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June 2005

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Subject:
From:
mike kaplan <[log in to unmask]>
Reply To:
In situ cosmogenic isotopes <[log in to unmask]>
Date:
Mon, 13 Jun 2005 14:48:59 +0100
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Dear colleagues,

We would like to bring your attention to Topical Session T62 during the
GSA annual meeting in Salt Lake City, Utah, 16-19 October 2005(apologies
for cross postings).


Title: Ice Free versus Cold-Based Ice: Cosmogenic Nuclides, Trimlines,
and Ice Sheet History of Differentially Weathered Landscapes

Number in Call for Papers: T62 Session Type: Oral

Scientific Categories: Quaternary Geology, Geomorphology,
Paleoclimatology/Paleoceanography

Sponsor: GSA Quaternary Geology and Geomorphology Division

Conveners:
Jason P. Briner, [log in to unmask],
Michael R. Kaplan, [log in to unmask]

Session Description: The interpretation of weathering zones and
trimlines in differentially weathered landscapes has been debated for
decades. This session solicits papers that address our current
understanding of ice sheet history in these ubiquitous landscapes.

Rationale: Debates have persisted in the international literature for
decades over the interpretation of 'weathering zones' and erosional
trimlines in high latitude glacial landscapes. Contrasting
interpretations are that highly weathered uplands persisted as nunataks
during the last glaciation or that they were covered by non-erosive,
cold-based ice, and associated trimlines represent englacial thermal
boundaries separating warm- based ice from cold-based ice. These
scenarios have differing implications for ice sheet thickness, overall
ice sheet behavior, and the evolution of glacial landscapes. Such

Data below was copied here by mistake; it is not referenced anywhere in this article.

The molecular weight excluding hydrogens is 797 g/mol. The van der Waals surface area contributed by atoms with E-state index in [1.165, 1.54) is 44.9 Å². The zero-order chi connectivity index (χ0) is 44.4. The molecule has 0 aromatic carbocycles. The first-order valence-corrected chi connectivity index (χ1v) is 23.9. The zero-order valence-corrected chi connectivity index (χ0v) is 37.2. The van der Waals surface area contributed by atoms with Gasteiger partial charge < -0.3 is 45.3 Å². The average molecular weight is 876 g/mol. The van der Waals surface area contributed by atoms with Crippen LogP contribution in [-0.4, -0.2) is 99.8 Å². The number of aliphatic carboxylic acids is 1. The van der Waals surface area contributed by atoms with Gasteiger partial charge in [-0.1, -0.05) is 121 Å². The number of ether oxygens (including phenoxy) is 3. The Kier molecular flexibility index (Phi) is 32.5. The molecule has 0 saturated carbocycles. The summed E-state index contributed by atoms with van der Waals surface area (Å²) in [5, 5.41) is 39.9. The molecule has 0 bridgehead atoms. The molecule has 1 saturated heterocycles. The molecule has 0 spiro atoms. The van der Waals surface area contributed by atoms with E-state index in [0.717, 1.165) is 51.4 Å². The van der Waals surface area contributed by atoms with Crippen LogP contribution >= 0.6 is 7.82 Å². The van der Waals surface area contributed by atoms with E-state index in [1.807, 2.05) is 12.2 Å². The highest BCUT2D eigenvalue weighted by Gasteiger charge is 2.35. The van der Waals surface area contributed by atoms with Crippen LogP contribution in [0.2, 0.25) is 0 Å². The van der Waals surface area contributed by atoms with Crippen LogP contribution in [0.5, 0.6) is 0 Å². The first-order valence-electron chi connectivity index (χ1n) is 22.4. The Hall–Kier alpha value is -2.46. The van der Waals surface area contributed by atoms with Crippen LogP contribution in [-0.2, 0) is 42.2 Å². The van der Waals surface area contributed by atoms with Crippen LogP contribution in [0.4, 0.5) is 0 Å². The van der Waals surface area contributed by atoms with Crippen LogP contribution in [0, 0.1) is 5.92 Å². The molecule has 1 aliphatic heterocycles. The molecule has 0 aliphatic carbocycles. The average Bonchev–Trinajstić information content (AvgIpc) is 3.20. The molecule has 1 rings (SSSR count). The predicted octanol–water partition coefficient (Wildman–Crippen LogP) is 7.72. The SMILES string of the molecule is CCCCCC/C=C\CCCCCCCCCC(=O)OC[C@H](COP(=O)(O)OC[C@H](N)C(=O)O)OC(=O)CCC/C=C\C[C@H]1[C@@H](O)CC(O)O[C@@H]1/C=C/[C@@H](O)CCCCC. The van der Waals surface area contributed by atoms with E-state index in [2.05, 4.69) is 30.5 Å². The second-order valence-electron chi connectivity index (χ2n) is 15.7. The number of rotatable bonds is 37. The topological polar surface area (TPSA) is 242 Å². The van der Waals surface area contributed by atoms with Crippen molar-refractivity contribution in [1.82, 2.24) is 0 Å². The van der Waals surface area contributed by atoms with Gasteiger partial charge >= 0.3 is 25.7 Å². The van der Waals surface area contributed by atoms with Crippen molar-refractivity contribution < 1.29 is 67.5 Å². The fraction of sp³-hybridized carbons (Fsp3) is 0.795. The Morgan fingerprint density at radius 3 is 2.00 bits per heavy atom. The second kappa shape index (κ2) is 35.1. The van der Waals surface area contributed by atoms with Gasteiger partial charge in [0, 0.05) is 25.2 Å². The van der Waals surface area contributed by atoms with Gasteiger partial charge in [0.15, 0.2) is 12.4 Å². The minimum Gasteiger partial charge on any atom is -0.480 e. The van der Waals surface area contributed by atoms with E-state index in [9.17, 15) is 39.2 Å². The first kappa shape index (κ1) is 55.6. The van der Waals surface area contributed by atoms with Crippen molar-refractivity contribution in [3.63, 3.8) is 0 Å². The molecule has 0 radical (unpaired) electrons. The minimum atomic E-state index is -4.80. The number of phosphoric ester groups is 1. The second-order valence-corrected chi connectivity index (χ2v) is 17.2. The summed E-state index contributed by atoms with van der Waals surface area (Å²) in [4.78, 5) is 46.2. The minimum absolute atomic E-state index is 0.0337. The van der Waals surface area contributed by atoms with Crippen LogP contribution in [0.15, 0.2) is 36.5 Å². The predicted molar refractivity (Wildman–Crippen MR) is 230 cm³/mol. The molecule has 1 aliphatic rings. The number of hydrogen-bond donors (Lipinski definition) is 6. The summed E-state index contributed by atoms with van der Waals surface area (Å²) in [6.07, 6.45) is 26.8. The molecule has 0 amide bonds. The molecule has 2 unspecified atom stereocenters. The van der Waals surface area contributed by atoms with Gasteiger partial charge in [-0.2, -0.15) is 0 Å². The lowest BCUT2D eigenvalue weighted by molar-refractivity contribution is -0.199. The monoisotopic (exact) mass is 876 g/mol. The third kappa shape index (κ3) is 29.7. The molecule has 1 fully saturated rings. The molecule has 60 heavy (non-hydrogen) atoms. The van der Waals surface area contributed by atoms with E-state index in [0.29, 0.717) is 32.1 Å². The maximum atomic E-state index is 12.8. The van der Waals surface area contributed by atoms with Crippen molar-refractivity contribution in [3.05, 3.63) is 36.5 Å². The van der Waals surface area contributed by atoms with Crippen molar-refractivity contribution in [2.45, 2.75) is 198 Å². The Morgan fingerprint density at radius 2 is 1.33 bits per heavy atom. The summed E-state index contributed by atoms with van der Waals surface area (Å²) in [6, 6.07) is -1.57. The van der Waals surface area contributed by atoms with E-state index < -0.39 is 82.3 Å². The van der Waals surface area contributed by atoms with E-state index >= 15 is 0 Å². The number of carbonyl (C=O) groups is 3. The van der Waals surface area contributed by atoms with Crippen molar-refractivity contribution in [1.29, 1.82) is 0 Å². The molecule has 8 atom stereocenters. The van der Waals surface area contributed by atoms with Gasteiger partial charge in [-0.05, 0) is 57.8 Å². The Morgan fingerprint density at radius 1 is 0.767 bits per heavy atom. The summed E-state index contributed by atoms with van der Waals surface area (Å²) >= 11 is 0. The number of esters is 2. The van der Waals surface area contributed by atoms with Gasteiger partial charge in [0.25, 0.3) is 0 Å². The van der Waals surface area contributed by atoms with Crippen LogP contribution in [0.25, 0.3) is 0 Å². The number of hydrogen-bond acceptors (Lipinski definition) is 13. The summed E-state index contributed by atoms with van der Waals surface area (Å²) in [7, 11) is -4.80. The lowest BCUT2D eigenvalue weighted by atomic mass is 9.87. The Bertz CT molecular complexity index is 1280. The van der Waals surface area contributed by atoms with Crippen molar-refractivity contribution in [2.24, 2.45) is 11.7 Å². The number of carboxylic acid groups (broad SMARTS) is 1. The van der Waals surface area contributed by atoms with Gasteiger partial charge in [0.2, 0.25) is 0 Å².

landscapes are particularly ubiquitous along the glacially dissected
rims of passive continental margins around the high latitude North
Atlantic Ocean, and thus also have relevance for interpreting offshore
records, and in Antarctica. Debates have resulted partly from our
inability to date definitively ice sheet history above and below
trimlines. Cosmogenic radionuclide measurements have revolutionized the
study of these landscapes because they can provide absolute chronologic
information on the exposure (and burial) history of surfaces in
different weathering zones and associated trimlines in many regions. In
some locations, cosmogenic radionuclide measurements have settled
long-standing controversies. The purpose of this session is to take
stock of the current knowledge on the ice sheet history in
differentially weathered landscapes, to synthesize the applications of
cosmogenic radionuclides in these landscapes, and to identify
outstanding questions. This topic will be relevant to a broad array of
Quaternary scientists, including glacial geologists, glaciologists
paleoclimatologists, process geomorphologists, and geochronologists

We would welcome your contributions.  Abstract deadline is July 12th
http://www.geosociety.org/meetings/2005/sessions/topical.asp

Best regards,
Michael Kaplan and Jason Briner


M. Kaplan
School of GeoSciences
University of Edinburgh
Drummond Street
Edinburgh, EH8 9XP
Scotland, UK
44 (0) 131 650 9140

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